- Financial panic? In a separate report, Bloomberg says that a “leaked report from a Chinese government-backed think tank has warned of a potential ‘financial panic’ in the world’s second-largest economy, a sign that some members of the nation’s policy elite are growing concerned as market turbulence and trade tensions increase.”
3. China will not cede a single inch — South China Sea
Jim Mattis arrived in Beijing on June 26, becoming the first U.S. Secretary of Defense to visit China in four years. The South China Morning Post reports that he met with his counterpart, Wei Fenghe 魏凤和, with whom he had what he characterized as a “very open and honest dialogue,” and with President Xi Jinping. Xi told Mattis:
Our attitude is firm and clear in terms of Chinese sovereignty and territorial integrity, that we would not lose a single inch of the lands we inherited from our ancestors, while we would not take a single penny of others’ possessions.
Xi also called for the “strengthening inter-military exchanges on all levels,” after the U.S. withdrew its invitation for China to participate in the biennial Rimpac military exercises following a confrontation in the South China Sea.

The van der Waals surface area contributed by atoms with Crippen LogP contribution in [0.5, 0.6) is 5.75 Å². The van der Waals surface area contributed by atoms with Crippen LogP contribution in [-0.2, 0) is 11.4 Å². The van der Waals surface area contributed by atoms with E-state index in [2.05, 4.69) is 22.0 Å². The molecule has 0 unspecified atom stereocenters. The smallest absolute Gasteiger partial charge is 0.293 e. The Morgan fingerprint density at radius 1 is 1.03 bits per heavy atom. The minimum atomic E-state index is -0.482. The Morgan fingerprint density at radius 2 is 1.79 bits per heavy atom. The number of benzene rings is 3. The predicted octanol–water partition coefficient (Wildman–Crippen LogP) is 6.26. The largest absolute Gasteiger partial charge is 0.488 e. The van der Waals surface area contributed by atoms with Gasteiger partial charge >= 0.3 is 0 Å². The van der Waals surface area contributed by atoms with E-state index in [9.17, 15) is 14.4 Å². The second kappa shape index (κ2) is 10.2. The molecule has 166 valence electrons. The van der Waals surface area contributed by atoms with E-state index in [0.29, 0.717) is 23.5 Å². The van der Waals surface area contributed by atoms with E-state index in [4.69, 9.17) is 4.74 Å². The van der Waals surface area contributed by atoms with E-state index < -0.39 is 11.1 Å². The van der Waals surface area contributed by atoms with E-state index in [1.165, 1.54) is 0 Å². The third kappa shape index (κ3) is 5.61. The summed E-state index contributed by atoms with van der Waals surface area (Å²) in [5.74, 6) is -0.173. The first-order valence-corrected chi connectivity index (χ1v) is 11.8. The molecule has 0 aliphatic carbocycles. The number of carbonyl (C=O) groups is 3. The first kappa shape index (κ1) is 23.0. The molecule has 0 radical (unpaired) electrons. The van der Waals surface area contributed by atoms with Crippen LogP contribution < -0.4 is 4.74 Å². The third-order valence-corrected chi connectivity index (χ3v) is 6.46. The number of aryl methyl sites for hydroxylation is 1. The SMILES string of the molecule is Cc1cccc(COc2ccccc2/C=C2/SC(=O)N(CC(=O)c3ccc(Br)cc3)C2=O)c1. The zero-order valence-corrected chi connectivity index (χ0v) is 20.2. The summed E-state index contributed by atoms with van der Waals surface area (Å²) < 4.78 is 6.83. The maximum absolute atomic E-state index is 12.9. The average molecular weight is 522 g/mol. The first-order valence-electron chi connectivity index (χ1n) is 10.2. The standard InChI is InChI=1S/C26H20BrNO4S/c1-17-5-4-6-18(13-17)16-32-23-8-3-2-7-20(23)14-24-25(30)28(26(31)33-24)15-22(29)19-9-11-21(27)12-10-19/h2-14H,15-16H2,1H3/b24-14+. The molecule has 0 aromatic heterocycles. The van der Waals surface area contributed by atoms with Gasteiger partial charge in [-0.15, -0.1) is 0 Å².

The South China Sea remains a sore spot for the U.S. and China.
- Throughout April, China sent missiles to the Spratly Islands, a development that many Western security experts labeled “militarization.” Since then, other missiles have been removed and then put back on Woody Island, in the Paracels, another contested island chain.
- Mattis may not have publicly criticized China’s sending of military equipment to the islands while he visited Beijing, but last month, he had decried the developments as “out of step with international law.”
- China continues to argue that this is not militarization, with Liu Xiaoming, the Chinese ambassador to the U.K., writing in the Guardian that it is instead the American warships sailing through international waters that amounts to “militarization.”
4. $9 billion spent on surveillance tech in Xinjiang in 2017